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#HowIPerformForLife : Ryan

When did health and wellness become an important part of your life?

Health and wellness have always been an important part of my life.  I played lots of different sports as a kid (particularly baseball) and have gotten more into long-distance running in the past several years.

Image Credit : Andrew Sorensen

Image Credit : Andrew Sorensen

When was the last time you pushed yourself beyond your limit?

When I ran my first marathon in August 2016.  I totally hit "the wall" around the 20-mile mark and really struggled to finish (but I made it!).

Where is your favorite place to run/walk in the city?

Golden Gate Park.  It's great for getting away from all the cars and being able to run uninterrupted for long distances.

 

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5 Places to Unpack Your Passion

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5 Places to Unpack Your Passion

Last September, I found myself sitting in front of my computer, debating whether or not to sign up for a 3-part course called "Confident Cooking" at Sur La Table. I wanted to sign up, but I knew that I wouldn’t know anyone there and frankly, my cooking skills were severely lacking. In a moment of blind ambition, I pressed purchase.

Fast forward to the first class: I showed up early, put on my name tag and apron, then took a seat waiting to see who I’d be working with for the next 3 weeks as we conquered making chowder, biscuits, risotto, pasta, and more. I ended up getting paired with a newlywed about my age and her mother-in-law. As we talked, I discovered we had a lot in common and that they too weren’t pros in the kitchen - it was quite a relief to learn that we all had this in common.

Image Credit : Kaboompics

Image Credit : Kaboompics

Over the next couple of hours, I learned how to properly use a Chef’s Knife and worked with my team to prepare a great meal. By the end of the class, we’d made a delicious salad with purple grapes and toasted walnut vinaigrette, buttermilk biscuits with maple butter, and a pot of sweet potato chowder with chicken and corn. The first class was a success: the food was delicious, I didn’t burn any food, and no injuries from the knife work. I left feeling energized, accomplished, and proud of myself for trying something new. I couldn’t wait to tell my roommates about the class and pick a night to cook for them that week. Needless to say, they were impressed by my new skills. Over the next few months I took a few more classes, cooked for more friends and along the way, I discovered a passion for cooking - one I never thought I’d have.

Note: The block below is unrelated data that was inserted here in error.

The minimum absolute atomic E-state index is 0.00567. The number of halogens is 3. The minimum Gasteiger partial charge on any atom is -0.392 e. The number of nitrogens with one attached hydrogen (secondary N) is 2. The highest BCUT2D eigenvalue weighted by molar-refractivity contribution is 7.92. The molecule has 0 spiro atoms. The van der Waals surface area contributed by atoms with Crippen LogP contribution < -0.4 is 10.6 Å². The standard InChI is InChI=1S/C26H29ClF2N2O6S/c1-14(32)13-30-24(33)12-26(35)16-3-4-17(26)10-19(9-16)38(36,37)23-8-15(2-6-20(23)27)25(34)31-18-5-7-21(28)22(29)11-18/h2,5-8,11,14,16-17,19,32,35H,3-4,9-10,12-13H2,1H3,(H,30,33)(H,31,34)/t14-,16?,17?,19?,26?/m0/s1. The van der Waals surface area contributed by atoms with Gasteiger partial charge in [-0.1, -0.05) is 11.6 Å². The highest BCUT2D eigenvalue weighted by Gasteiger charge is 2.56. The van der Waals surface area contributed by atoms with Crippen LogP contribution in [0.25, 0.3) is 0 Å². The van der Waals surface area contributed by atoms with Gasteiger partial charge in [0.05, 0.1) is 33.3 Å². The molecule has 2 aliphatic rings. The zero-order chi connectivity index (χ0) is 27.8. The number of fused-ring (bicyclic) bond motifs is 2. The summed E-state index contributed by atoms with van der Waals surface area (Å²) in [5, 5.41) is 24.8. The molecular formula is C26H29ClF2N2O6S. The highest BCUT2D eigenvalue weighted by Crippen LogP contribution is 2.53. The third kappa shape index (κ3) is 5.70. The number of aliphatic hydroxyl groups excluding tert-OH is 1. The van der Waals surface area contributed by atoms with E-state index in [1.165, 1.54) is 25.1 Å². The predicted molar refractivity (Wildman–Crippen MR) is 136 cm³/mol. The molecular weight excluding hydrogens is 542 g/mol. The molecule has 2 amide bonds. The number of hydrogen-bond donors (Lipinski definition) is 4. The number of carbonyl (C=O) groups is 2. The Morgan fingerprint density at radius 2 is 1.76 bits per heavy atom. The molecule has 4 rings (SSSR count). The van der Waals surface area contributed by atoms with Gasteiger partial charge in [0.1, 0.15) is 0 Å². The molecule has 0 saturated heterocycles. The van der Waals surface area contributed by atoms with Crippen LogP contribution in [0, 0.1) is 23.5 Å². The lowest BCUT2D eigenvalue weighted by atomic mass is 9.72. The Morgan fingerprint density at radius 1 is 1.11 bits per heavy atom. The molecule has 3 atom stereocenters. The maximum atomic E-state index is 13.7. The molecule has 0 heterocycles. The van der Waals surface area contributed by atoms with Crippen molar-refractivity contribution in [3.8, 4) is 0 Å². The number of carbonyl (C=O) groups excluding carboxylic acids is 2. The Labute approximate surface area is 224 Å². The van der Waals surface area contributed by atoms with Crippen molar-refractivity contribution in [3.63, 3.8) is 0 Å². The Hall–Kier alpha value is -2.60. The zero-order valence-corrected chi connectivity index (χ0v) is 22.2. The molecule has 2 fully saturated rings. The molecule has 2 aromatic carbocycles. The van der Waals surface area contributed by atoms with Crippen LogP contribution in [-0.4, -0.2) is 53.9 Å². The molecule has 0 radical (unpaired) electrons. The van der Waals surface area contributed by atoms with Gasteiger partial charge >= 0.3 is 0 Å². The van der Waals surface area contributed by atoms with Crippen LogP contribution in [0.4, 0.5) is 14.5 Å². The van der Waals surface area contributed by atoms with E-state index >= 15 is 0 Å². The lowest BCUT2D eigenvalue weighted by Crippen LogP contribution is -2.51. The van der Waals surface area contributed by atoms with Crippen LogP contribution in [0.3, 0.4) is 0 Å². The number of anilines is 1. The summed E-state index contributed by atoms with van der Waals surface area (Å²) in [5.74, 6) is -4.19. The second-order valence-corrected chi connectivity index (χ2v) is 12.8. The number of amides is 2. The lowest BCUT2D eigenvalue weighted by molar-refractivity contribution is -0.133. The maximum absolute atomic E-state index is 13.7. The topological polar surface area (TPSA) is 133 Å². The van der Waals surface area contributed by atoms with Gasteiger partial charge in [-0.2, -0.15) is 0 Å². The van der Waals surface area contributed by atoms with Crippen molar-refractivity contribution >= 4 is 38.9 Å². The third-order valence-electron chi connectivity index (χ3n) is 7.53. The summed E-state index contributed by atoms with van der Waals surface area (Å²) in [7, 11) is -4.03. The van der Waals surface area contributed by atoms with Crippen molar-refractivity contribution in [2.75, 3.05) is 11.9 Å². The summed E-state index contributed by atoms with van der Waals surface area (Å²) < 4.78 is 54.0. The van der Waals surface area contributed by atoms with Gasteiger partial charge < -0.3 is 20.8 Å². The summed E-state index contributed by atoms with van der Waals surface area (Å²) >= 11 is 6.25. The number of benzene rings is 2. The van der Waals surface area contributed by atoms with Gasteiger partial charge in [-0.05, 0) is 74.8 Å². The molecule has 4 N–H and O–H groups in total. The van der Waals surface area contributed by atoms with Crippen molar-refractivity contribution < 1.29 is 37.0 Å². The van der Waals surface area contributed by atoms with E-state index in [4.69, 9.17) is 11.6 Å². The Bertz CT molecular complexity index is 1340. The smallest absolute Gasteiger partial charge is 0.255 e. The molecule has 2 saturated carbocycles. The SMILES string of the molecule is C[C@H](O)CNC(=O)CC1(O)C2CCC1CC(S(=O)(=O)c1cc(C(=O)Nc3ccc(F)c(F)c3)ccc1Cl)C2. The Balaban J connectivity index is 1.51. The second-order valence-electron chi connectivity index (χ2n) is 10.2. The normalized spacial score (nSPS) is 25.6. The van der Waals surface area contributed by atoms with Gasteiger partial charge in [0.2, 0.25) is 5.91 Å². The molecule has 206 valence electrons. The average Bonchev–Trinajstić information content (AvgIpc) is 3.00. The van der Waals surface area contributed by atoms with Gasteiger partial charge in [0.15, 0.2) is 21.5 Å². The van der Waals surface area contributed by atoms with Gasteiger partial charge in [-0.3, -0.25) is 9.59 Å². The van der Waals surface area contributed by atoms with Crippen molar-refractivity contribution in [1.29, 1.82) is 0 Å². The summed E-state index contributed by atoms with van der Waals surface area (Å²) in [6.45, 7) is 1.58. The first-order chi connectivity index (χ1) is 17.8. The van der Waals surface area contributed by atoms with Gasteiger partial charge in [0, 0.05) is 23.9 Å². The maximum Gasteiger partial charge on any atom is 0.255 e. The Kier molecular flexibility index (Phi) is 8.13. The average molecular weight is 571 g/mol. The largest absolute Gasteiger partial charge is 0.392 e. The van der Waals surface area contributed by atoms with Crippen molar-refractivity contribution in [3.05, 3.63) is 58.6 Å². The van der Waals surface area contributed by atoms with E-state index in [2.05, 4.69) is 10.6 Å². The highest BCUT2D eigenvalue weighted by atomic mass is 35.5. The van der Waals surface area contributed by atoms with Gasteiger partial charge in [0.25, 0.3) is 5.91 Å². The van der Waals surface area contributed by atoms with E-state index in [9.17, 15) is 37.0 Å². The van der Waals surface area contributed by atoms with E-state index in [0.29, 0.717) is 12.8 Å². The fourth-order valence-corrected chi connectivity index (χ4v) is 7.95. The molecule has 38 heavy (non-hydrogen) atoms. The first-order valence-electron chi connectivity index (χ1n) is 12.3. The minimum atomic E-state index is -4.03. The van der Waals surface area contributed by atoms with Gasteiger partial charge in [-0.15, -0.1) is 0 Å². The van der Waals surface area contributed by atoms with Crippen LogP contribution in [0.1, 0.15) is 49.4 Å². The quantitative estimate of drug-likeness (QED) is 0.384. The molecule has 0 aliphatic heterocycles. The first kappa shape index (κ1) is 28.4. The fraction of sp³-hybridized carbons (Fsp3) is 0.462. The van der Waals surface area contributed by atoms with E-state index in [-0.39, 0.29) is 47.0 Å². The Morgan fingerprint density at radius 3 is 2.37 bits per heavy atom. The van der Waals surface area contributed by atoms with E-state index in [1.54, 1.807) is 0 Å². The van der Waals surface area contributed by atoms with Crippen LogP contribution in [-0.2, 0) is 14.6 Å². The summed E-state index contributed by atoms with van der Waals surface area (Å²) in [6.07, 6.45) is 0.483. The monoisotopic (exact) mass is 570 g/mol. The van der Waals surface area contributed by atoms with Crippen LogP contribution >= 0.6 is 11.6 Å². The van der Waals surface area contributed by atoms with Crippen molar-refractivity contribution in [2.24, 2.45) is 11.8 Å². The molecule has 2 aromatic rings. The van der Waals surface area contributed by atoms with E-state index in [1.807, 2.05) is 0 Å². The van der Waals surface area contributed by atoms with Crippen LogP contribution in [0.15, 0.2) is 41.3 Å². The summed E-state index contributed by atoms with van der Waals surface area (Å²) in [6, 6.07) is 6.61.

Image Credit : Kaboompics

Image Credit : Kaboompics

How did I end up at a cooking class?

Earlier that September I had been doing quite a bit of soul searching - I was trying to find my happiness. I asked myself a couple of hard questions: aside from continuing education for work, what have I learned for myself lately? When was the last time I tried something new?

During my search, I realized that learning makes me happy.  I missed everything from the challenge of a new activity to conversing with family about these challenges. Most of all though, I missed the fulfillment that conquering these new challenges gave me.  
Three hours into Knitting Boot Camp...

Three hours into Knitting Boot Camp...

Realizing that the only learning I had done in the past few years was centered around work was a motivator to sign myself up for my first cooking class - and I’m extremely happy I made the decision to do so.  Since September, I’ve continued to go to new classes outside of my comfort zone. Last Saturday, I spent my day at Workshop SF learning how to knit! Not my most successful endeavor but it was a fun day meeting new people and trying something I hadn’t done before.

 

I’m so happy that I made the decision to step out of my comfort zone and try something new, and I would encourage others to do the same.

San Francisco has an abundance of places to take workshops/classes to learn or even just try something new. I invite you to get our of your comfort zone and explore interests that may bring you happiness.


Top 5 Places I Recommend:
 

Workshop SF: Their motto is “Drink Beer and Make Stuff.” Workshop SF offers a wide variety of classes, ranging from making leather wallets to sewing to brewing your own beer and pretty much everything in between. Check out their website to see everything they’ve got to offer.

Image Credit :  Pixabay

ODC: Located in the Mission, their facility offers traditional dance classes (tap, ballet, jazz) and even goes into an eclectic offering of Salsa, Belly Dancing, Bollywood and admittedly what sounds the most fun to me: “Vogue and Tone.”

Image Credit : Pawel Kadysz

San Francisco Outdoor Adventure Club: Full of multi-sport weekend trips, this is the one if you’re ready to brave a new physical endeavor. Their trips include weekends in Tahoe, rock climbing, and whitewater rafting. If you need a getaway, consider signing up their surfing and beach vacations in Costa Rica.